Welcome To The B-Side.
For one night only, Hov will headline his highly requested B-Sides concert at an undisclosed location in New York City. There’s no album to promote. In fact, it’s been nearly two years since his last LP Magna Carta Holy Grail. Instead, the show is in support of his recently acquired TIDAL streaming service.
To the frustrations of resellers, tickets aren’t for sale and entry is based on user submitted playlists. For TIDAL subscribers however, the concert will be streamed on the platform.
While most artists lean on their latest recording as a concert draw, Hov is banking on his “old shit”. Album cuts. Songs tucked away on soundtracks, compilations, and mixtapes. Barring his 2003 “retirement party”, this will be Jigga’s most important gig to date.
For nearly three years, I’ve been petitioning for this concert. Sure, its fun to sing along to platinum hits like, “Hard Knock Life (Ghetto Anthem)” and “Can I Get A…” but what about those underground classics like, “Reservoir Dogs” and “It’s Like That” ? For far too long, pricey tickets and set list redundancy have dissuaded long time Jay Z fans. But with this concert, he can appeal directly to his core.
The thing that makes Jay Z’s b-sides so appealing is that his non-singles actually sound like singles. Thanks to producers like Kanye West and Just Blaze, Hov’s sound has been brewed for mass consumption. Songs like “Public Service Announcement” off The Black Album have been fermented from an interlude into the greatest performance hip-hop track of all time.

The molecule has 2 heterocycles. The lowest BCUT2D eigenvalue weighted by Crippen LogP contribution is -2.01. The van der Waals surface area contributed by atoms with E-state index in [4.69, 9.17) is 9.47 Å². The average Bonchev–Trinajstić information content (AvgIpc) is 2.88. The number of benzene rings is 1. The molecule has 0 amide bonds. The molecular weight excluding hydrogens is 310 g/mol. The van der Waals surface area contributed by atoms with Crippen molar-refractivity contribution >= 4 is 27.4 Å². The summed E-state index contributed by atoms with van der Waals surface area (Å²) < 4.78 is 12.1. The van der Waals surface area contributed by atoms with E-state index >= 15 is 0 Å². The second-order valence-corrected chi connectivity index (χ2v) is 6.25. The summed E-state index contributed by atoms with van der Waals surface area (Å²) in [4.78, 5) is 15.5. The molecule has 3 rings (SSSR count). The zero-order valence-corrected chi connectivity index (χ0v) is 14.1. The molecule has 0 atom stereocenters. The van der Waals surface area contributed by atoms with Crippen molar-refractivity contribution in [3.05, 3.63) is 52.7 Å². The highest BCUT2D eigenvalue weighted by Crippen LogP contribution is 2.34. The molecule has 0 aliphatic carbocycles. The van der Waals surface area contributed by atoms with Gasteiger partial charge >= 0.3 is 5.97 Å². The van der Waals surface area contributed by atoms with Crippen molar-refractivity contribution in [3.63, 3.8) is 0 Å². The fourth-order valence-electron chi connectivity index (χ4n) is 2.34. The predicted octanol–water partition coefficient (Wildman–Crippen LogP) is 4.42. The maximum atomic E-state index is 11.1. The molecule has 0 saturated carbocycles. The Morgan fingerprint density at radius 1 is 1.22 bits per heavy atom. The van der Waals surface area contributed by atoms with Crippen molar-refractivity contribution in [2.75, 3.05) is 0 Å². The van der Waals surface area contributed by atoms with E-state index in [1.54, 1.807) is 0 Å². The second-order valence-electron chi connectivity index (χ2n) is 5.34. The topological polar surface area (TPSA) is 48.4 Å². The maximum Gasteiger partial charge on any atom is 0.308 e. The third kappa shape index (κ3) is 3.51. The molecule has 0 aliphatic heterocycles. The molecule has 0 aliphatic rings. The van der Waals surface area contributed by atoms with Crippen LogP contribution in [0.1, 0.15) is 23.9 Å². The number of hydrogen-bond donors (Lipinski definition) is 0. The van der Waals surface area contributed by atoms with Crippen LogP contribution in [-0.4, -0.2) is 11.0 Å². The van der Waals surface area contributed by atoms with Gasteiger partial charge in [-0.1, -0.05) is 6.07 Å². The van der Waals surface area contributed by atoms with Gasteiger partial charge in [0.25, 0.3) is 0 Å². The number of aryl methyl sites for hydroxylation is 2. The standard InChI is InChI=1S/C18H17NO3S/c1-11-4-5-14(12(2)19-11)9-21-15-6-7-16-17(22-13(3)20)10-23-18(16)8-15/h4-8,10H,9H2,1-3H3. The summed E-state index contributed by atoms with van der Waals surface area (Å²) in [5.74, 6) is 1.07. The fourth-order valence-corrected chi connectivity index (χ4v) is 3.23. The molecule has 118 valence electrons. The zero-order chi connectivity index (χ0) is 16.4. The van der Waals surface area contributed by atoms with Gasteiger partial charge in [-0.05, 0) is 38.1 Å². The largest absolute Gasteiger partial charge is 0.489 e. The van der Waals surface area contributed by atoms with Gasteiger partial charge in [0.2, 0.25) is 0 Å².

At last year’s Brooklyn Hip-Hop Festival, fans reveled when Jay sauntered on stage to his mixtape favorite, “Young, Gifted, and Black” before following it up with “We Made It (Freestyle)” and “Shiny Suit Theory”. Perhaps it truly is a gift a curse. With a catalogue deeper than a Brooklyn pothole, the toughest part about being Jay Z then, is pleasing everyone now.
Respectfully, Hov isn’t the only rapper with this much clout. Take Kanye West. At Tyler The Creator’s annual Camp Flog Gnaw Carnival, The Odd Future frontman requested and joined Ye for a performance of his bonus gem, “Late”. Drake’s Soundcloud offerings generate the same (or even more) fervor as his serviced material. Nas made a classic off salvaged recordings. Eminem’s best moments aren’t on Billboard. 50 Cent’s mixtape material could double as karaoke in the hood.
He’s got to be pioneer to this shit, so it remains to be seen whether or not more rappers will follow Hov’s blueprint (It would be appreciated). But what is clear is that quality music bears no expiration date. Will he ever fall off? I think we all know the answer to that.